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Backing up to a second drive without using a program?

Last response: in Windows 7
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March 15, 2013 4:52:32 PM

I'm wondering if there is a way that I can back up certain folders to a drive, and have them automatically be backed up if changed, without using a backup utility.

For example, in my scenario I want to have a copy of my music and picture folders on another drive, and if I add something to the original folder, I would like it to be automatically be added to the backup folder.

I have tried the windows backup utility but it didn't work worth shit for me, and looked into other backup utilities but wasn't satisfied.

More about : backing drive program

a b $ Windows 7
March 15, 2013 5:13:26 PM

have a look at acronis, it does what you want

i think macrium reflect would as well and the easus one


personally i use the acronis but then i usually do a full clone off c drive and data to an external usb3 - 3tb hdd
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a b $ Windows 7
March 15, 2013 5:23:58 PM

Hi :) 

You are going to HAVE to use a program... like Acronis or any other backup utility...


All the best Brett :) 
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March 15, 2013 5:33:49 PM

monster10888 said:
For example, in my scenario I want to have a copy of my music and picture folders on another drive, and if I add something to the original folder, I would like it to be automatically be added to the backup folder.

It's called RAID-1 (mirroring). The drawback is that if you delete or overwrite a file from the original folder, it gets deleted or overwritten on the mirror drive as well. But if you enable shadow copies, you should be able to revert to a previous version of the file even after a delete or overwrite.
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a b $ Windows 7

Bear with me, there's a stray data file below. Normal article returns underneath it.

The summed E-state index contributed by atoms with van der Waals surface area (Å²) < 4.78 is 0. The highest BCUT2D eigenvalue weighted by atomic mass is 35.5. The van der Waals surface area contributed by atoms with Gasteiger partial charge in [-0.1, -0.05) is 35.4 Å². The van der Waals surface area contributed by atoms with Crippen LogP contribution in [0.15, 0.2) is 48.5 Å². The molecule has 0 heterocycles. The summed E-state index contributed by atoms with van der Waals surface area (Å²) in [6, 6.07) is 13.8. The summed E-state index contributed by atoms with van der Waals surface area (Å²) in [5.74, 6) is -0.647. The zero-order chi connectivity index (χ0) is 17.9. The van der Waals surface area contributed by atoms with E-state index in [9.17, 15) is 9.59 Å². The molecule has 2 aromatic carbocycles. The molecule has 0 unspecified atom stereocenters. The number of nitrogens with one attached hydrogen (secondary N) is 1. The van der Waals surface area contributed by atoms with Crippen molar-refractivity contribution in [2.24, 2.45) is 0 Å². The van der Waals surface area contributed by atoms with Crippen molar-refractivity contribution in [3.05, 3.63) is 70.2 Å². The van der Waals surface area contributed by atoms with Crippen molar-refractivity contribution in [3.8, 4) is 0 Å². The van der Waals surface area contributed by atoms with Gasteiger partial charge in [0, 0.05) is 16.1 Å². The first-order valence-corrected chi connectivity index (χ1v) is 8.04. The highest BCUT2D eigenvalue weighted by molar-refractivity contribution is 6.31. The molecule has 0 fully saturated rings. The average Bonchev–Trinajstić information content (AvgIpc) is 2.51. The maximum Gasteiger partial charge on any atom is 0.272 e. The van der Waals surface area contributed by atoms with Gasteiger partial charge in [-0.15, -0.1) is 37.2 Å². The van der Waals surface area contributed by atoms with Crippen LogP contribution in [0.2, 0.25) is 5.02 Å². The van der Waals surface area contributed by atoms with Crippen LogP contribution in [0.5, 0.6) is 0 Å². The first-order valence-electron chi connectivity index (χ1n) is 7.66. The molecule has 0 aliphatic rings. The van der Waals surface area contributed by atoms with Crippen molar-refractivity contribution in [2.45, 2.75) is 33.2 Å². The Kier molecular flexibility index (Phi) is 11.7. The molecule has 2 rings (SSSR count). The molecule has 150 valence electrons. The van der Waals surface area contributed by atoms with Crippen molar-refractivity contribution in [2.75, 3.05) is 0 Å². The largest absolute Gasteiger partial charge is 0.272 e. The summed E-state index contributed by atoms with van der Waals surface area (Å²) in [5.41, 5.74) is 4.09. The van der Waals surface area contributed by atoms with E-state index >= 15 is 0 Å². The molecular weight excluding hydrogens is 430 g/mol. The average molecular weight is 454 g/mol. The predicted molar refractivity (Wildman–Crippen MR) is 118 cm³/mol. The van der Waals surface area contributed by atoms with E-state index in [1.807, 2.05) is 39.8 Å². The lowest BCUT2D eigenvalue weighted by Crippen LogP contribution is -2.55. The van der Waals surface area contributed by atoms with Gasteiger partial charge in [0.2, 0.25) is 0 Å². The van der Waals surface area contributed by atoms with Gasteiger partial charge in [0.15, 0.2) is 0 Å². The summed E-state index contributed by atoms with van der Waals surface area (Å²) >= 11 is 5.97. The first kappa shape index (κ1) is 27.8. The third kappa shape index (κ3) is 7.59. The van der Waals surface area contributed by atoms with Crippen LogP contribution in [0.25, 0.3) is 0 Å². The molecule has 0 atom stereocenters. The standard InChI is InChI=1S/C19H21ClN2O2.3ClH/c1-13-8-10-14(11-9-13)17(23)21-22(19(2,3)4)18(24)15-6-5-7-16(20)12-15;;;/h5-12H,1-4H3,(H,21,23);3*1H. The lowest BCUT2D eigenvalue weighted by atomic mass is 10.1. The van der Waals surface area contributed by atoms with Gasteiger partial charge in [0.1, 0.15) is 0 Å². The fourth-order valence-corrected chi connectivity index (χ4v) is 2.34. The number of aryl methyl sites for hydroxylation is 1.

March 15, 2013 5:40:00 PM

Solandri said:
monster10888 said:
For example, in my scenario I want to have a copy of my music and picture folders on another drive, and if I add something to the original folder, I would like it to be automatically be added to the backup folder.

It's called RAID-1 (mirroring). The drawback is that if you delete or overwrite a file from the original folder, it gets deleted or overwritten on the mirror drive as well. But if you enable shadow copies, you should be able to revert to a previous version of the file even after a delete or overwrite.


Hi :) 

Shadow copy wont do what he wants as it runs when scheduled...NOT all the time...

All the best Brett :) 
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March 15, 2013 7:50:50 PM

Solandri said:
monster10888 said:
For example, in my scenario I want to have a copy of my music and picture folders on another drive, and if I add something to the original folder, I would like it to be automatically be added to the backup folder.

It's called RAID-1 (mirroring). The drawback is that if you delete or overwrite a file from the original folder, it gets deleted or overwritten on the mirror drive as well. But if you enable shadow copies, you should be able to revert to a previous version of the file even after a delete or overwrite.


I thought of going for RAID1 but can you do that with just specific folders? I have a 1TB drive with my accounts and shit on it and i just want to copy a few folders to a couple drives in a RAID0, which is about 500GB

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March 15, 2013 8:08:46 PM

monster10888 said:
I thought of going for RAID1 but can you do that with just specific folders? I have a 1TB drive with my accounts and shit on it and i just want to copy a few folders to a couple drives in a RAID0, which is about 500GB

Yes you can, sort of. You have to RAID1 two entire drives though (unless your RAID software supports doing it for just a partition on two drive - then you can allocate small partitions to RAID1 them together).

Say your RAID1 array is D:, and you want to have a RAID1 folder appear on C:. First you make the folder on the D: drive. Then you make a link to it on the C: drive (Microsoft calls em junctions). Topologically Windows will think the folder is on the C: drive, but the files themselves will reside on the D: drive so they will enjoy RAID1 protection.
http://www.tomshardware.com/forum/283028-32-steam-folde...

However, Brett said shadow copies are made on a schedule, not every time you change a file like I thought. If that's the case, you'll only be protected against a disk failure. You won't be protected if you accidentally delete a file. You'll still need a backup.
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